Take the 2-minute tour ×
Stack Overflow is a question and answer site for professional and enthusiast programmers. It's 100% free, no registration required.

I have been trying to find out about ASP.NET MVC action methods or whatever the proper reference is for these:

public class HomeControllerTest

public void About()

I have seen a lot of them and wondered if there is a list or reference somewhere?

Thanks so much.

share|improve this question
Those look like unit tests to me. It's part of some testing framework like NUnit. –  John Kalberer Nov 19 '11 at 0:01
Im just trying to find reference in general for method attributes and how I can specify them. –  Darren Nov 19 '11 at 0:03
You mean how to create attributes to decorate functions/classes? –  John Kalberer Nov 19 '11 at 0:05
Yes exactly and the current list of them available and what they do. –  Darren Nov 19 '11 at 0:16

3 Answers 3

Here is the most basic form of creating an attribute. Here is some information on attributes in Asp.Net Mvc 2 (this is still applicable to Mvc3). You should also do a search on Data Annotations -- This is how you can do a lot of validation on your models.

share|improve this answer

Look at all the 'attribute' ending list here: http://msdn.microsoft.com/en-us/library/system.web.mvc(VS.100).aspx

Data annotation are listed here:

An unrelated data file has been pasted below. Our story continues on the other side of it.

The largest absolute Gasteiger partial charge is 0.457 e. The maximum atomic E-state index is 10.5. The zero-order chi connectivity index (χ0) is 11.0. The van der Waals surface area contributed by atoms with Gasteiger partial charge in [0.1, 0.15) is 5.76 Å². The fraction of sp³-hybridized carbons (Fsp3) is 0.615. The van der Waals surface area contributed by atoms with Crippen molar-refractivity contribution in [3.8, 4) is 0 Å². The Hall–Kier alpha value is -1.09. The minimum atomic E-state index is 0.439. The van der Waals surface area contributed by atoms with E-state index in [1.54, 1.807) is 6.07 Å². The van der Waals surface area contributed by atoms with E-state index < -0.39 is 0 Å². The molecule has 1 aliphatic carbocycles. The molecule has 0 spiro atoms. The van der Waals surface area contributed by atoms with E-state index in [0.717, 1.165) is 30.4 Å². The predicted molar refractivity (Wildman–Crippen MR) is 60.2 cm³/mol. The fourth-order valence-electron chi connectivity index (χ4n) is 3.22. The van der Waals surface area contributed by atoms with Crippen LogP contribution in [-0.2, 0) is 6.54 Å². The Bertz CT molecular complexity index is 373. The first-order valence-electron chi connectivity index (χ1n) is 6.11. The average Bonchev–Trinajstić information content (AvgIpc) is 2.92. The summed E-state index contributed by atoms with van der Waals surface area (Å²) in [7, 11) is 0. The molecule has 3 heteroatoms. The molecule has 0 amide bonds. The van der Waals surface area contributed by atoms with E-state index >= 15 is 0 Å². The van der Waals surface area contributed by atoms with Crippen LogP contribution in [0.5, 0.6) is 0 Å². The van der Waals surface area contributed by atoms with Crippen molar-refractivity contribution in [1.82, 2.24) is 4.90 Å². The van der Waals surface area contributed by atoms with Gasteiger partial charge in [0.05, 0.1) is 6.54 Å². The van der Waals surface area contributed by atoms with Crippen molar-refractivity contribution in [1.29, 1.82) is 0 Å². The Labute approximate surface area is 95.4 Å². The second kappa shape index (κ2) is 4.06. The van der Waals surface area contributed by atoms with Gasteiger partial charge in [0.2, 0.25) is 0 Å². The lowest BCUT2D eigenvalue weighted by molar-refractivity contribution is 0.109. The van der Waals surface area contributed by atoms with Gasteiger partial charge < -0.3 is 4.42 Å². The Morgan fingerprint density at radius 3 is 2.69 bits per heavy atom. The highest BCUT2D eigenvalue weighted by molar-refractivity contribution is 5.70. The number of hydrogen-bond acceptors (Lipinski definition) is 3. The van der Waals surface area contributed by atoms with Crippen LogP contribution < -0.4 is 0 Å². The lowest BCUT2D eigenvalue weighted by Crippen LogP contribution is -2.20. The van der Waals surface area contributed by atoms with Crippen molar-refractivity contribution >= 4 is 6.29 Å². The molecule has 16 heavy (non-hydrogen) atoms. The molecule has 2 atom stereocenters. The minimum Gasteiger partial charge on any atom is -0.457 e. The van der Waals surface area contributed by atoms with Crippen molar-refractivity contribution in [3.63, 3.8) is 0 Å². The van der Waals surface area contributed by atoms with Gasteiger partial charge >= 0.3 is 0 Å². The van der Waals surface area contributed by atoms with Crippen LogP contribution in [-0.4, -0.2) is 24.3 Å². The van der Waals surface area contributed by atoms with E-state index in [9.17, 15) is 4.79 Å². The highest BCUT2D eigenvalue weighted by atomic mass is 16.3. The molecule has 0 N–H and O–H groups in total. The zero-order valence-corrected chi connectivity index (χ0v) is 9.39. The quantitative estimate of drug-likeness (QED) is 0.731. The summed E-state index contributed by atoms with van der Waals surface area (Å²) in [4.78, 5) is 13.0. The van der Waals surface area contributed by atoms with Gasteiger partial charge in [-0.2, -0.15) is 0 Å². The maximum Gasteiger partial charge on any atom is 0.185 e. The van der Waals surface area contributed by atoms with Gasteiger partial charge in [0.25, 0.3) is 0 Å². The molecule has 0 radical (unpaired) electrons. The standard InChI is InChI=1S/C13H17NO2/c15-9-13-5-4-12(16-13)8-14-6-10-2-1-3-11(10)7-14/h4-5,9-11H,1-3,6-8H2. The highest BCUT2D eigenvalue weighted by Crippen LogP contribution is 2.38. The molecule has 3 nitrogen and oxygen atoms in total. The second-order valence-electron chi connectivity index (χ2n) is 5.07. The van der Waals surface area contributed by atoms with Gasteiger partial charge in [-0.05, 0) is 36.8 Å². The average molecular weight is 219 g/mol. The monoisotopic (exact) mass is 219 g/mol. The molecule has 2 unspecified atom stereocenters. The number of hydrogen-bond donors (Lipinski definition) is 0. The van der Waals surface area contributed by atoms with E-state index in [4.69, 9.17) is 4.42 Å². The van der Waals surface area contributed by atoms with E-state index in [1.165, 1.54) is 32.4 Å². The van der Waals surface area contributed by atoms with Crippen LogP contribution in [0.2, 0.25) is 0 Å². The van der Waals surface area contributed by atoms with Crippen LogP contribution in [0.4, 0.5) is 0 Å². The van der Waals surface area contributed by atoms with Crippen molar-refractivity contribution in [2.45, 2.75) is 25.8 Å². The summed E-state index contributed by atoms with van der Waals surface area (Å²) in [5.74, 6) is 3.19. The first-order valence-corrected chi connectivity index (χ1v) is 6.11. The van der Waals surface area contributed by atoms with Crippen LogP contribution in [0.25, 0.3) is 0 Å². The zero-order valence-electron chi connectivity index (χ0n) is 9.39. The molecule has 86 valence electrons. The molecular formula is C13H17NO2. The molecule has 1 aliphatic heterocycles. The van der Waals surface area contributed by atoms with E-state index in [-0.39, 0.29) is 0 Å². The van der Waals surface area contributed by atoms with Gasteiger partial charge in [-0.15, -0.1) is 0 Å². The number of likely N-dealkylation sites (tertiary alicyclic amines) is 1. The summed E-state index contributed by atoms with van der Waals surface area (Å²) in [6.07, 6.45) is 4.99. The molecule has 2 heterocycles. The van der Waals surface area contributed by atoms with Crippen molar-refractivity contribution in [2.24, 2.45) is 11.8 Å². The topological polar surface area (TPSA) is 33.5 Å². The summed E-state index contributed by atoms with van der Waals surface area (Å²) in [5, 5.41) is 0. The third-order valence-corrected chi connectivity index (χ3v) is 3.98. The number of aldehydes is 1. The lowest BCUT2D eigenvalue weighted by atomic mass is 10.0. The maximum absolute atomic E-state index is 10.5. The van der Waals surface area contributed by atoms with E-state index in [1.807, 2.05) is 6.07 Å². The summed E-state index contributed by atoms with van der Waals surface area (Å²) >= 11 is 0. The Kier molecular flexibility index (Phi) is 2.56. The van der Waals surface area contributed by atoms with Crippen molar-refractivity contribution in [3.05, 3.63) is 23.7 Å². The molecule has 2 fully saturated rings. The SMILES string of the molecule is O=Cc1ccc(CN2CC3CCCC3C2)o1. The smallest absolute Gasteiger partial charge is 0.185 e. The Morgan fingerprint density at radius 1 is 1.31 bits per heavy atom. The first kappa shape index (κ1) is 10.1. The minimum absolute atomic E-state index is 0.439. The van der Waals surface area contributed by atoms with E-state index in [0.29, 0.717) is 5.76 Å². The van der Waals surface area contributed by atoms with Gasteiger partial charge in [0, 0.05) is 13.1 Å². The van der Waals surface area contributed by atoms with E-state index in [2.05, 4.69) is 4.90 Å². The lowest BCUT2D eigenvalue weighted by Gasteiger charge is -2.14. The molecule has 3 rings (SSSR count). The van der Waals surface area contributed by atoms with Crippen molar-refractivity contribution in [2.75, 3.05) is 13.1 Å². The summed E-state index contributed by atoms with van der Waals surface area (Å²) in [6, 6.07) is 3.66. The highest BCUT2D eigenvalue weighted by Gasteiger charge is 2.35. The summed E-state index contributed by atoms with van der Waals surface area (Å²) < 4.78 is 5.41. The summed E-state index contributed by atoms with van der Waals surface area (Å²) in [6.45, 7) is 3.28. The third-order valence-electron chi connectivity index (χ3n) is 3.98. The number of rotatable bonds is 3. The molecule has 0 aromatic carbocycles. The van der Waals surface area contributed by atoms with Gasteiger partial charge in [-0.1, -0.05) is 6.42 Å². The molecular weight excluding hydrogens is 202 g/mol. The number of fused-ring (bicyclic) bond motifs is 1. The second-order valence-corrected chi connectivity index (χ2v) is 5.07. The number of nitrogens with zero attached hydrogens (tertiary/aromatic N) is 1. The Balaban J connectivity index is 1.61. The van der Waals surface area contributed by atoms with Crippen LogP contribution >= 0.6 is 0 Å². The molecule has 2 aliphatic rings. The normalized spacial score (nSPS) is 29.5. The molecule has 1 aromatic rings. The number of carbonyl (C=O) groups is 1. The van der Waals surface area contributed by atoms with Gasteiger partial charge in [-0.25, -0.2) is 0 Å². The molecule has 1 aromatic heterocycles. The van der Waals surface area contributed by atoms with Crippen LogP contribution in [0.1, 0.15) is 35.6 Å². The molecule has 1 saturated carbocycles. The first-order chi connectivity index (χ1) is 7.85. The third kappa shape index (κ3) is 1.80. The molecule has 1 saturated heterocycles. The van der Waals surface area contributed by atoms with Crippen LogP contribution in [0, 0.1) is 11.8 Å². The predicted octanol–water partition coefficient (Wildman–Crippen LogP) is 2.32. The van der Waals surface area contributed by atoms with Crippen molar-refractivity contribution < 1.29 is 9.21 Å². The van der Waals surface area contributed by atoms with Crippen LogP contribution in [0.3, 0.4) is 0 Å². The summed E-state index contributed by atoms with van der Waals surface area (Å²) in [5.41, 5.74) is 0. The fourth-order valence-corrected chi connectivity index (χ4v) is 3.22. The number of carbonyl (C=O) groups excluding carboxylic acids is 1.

FYI the ones above you mentioned have nothing to do with MVC, they are test project attributes only

share|improve this answer

Attributes are used to embed additional metadata information about types, members and assemblies. Many CLR functinalities like serialization, security etc are implemented via Attributes. We can define our own attributes and use them with class, members etc. The additional information is compiled into underlying assembly and can be reterived at run time via reflection. For more on Attributes, check out : Attributes in C#

share|improve this answer
That was a great description of attributes! A lot of people don't realize they're metadata and are only accessible through reflection. –  Scott Rippey Nov 19 '11 at 4:43

Your Answer


By posting your answer, you agree to the privacy policy and terms of service.

Not the answer you're looking for? Browse other questions tagged or ask your own question.